Seven Republican state attorneys general warned Target on Wednesday that its LGBTQ-friendly Pride collection may violate child protection laws.
The seven AGs sent a five-page letter to Target CEO Brian Cornell saying state officials are “concerned” that Target’s 2023 Pride collection was “potentially harmful to minors” as it interfered “with parental authority in matters of sex and gender identity, and possible violation of fiduciary duties by the company’s directors and officers.”
“It is likely more profitable to sell the type of Pride that enshrines the love of the United States,” they penned.
The group was led by Indiana AG Todd Rokita, who co-signed the message alongside fellow AGs in Arkansas, Idaho, Kentucky, Mississippi, Missouri and South Carolina.
They wrote that “Target wittingly marketed and sold LGBTQIA+ promotional products to families and young children as part of a comprehensive effort to promote gender and sexual identity among children.”
The letter also cited particularly upsetting pieces in the cheap-chic retailer’s “PRIDE” line.
It pointed to “LGBT-themed onesies, bibs, and overalls, t-shirts labeled ‘Girls Gays Theys’; ‘Pride Adult Drag Queen Katya’ (which depicts a male dressed in female ‘drag’); and girls’ swimsuits with ‘tuck-friendly construction’ and ‘extra crotch coverage’ for male genitalia.”
It’s unclear how the AGs are looking for Target to remedy the alleged threat to child protection laws, such as if they want Target to remove the rest of its Pride collection from shelves.
Target reportedly already pulled some of its LGBTQ-friendly kids clothing from shelves, though it wasn’t clear which pieces ended up being yanked.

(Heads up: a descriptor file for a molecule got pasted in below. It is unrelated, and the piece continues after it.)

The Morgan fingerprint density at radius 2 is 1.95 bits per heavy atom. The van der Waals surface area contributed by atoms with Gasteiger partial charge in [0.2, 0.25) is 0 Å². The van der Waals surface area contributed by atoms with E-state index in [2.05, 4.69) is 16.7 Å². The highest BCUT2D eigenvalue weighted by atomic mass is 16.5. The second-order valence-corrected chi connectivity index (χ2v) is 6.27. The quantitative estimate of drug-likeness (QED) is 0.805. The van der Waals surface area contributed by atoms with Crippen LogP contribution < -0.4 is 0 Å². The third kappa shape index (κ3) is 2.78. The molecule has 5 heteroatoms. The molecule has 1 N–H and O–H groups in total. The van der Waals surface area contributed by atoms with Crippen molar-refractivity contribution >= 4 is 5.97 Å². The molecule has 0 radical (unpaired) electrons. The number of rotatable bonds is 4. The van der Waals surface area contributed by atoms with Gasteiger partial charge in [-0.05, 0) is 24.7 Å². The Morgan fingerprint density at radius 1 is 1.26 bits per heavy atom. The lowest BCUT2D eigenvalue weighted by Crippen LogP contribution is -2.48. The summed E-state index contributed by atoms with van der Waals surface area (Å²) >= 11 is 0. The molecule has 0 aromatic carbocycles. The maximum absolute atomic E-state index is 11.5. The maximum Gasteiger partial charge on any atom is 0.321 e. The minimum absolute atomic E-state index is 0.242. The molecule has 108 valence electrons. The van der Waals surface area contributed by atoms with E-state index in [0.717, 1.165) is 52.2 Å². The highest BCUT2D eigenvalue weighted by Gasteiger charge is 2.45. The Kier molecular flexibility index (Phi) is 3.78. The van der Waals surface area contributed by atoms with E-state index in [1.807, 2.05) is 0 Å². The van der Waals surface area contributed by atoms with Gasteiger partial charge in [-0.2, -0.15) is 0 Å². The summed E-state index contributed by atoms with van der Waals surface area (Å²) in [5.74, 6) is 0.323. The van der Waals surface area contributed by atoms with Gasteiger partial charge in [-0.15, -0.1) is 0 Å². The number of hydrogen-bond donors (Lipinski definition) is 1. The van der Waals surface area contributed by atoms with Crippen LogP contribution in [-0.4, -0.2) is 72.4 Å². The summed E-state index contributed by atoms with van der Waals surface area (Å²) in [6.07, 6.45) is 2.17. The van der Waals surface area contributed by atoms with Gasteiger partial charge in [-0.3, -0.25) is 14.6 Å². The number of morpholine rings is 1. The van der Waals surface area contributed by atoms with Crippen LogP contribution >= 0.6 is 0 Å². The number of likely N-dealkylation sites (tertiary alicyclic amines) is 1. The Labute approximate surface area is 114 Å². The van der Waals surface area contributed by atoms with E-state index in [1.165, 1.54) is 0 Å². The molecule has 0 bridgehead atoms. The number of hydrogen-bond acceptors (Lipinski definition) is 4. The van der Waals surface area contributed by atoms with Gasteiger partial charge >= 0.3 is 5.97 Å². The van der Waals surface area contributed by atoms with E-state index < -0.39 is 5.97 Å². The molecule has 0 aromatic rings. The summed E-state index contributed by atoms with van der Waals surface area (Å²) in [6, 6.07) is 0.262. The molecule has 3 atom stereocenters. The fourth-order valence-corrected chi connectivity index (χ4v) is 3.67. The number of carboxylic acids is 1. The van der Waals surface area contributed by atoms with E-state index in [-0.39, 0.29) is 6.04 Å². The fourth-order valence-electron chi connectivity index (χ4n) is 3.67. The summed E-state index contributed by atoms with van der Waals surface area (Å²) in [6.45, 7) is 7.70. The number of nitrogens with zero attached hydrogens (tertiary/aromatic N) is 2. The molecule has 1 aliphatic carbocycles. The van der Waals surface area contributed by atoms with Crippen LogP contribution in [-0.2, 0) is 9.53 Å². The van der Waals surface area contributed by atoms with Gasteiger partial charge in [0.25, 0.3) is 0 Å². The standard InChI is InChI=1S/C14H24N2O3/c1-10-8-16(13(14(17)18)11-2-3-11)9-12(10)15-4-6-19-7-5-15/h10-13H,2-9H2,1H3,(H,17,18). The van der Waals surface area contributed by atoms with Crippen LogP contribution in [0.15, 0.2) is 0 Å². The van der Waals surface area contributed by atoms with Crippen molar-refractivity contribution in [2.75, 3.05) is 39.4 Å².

Representatives for Target did not immediately respond to The Post’s request for comment.
The letter also called out a shirt that said “Homophobe headrest” next to a picture of a guillotine, as well as one that read “Transphobe collector” alongside a picture of a skull.
The AGs also condemned Target for selling items designed by the “self-declared ‘Satanist-Inspired’ brand Abprallen,” which they said “glorified violence.”
“Target’s ‘PRIDE’ campaign was decidedly not an example of excellence in retail,” the letter stated, adding that the boycott it caused also threatened the economic interests of Target’s shareholders.
The backlash from the controversy caused the Minneapolis-based retailer to lose more than $12 billion in market value, the letter noted.
As of Thursday afternoon, Target’s share price dipped another 1.2% to $130.92. Over the past six months, shares are down more than 18%.
“The evidence suggests that Target’s directors and officers may be negligent,” the letter said.
Cornell previously defended the retailer’s controversial collection, calling it “the right thing for society.”
On Fortune’s “Leadership Next” podcast in May, the chief executive was asked about the backlash to “woke” capitalism, which has also engulfed iconic beer brand Bud Light as well as entertainment giant Disney.
“I think those are just good business decisions, and it’s the right thing for society, and it’s the great thing for our brand,” Cornell said.
The Target boss, whose company employs more than 450,000 workers in more than 1,900 locations nationwide, said the company’s strategy is aimed to cater to a diversifying customer base.
He even said the collection “is helping us drive sales” and build “greater engagement,” despite figures that showed Target’s value sank more than $15 billion last month.
The letter concluded by claiming that “certain immutable precepts and principles must always endure so long as America is to remain free and prosperous.”